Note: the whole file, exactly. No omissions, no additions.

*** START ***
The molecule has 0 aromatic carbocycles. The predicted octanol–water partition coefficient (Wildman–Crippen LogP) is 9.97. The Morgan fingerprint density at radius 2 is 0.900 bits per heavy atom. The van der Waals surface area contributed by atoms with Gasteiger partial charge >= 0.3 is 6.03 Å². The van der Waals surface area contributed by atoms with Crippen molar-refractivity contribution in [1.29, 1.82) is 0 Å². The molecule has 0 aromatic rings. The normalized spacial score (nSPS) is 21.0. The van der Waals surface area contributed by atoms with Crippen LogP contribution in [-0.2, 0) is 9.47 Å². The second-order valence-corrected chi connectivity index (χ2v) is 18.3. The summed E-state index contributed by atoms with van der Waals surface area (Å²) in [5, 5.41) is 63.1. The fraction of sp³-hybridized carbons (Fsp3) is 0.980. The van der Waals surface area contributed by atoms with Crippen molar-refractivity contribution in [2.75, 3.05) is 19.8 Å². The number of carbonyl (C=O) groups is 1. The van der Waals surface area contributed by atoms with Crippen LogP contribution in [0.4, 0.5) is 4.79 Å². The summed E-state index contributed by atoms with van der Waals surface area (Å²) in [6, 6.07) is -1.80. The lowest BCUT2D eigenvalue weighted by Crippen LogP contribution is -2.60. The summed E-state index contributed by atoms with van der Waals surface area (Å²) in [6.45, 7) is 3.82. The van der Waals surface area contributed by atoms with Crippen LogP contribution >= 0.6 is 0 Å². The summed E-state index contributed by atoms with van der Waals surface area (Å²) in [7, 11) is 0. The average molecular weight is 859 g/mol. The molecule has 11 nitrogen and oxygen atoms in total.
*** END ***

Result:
The molecule has 0 aromatic carbocycles. The predicted octanol–water partition coefficient (Wildman–Crippen LogP) is 9.97. The Morgan fingerprint density at radius 2 is 0.900 bits per heavy atom. The van der Waals surface area contributed by atoms with Gasteiger partial charge >= 0.3 is 6.03 Å². The van der Waals surface area contributed by atoms with Crippen molar-refractivity contribution in [1.29, 1.82) is 0 Å². The molecule has 0 aromatic rings. The normalized spacial score (nSPS) is 21.0. The van der Waals surface area contributed by atoms with Crippen LogP contribution in [-0.2, 0) is 9.47 Å². The second-order valence-corrected chi connectivity index (χ2v) is 18.3. The summed E-state index contributed by atoms with van der Waals surface area (Å²) in [5, 5.41) is 63.1. The fraction of sp³-hybridized carbons (Fsp3) is 0.980. The van der Waals surface area contributed by atoms with Crippen molar-refractivity contribution in [2.75, 3.05) is 19.8 Å². The number of carbonyl (C=O) groups is 1. The van der Waals surface area contributed by atoms with Crippen LogP contribution in [0.4, 0.5) is 4.79 Å². The summed E-state index contributed by atoms with van der Waals surface area (Å²) in [6, 6.07) is -1.80. The lowest BCUT2D eigenvalue weighted by Crippen LogP contribution is -2.60. The summed E-state index contributed by atoms with van der Waals surface area (Å²) in [6.45, 7) is 3.82. The van der Waals surface area contributed by atoms with Crippen LogP contribution >= 0.6 is 0 Å². The summed E-state index contributed by atoms with van der Waals surface area (Å²) in [7, 11) is 0. The average molecular weight is 859 g/mol. The molecule has 11 nitrogen and oxygen atoms in total.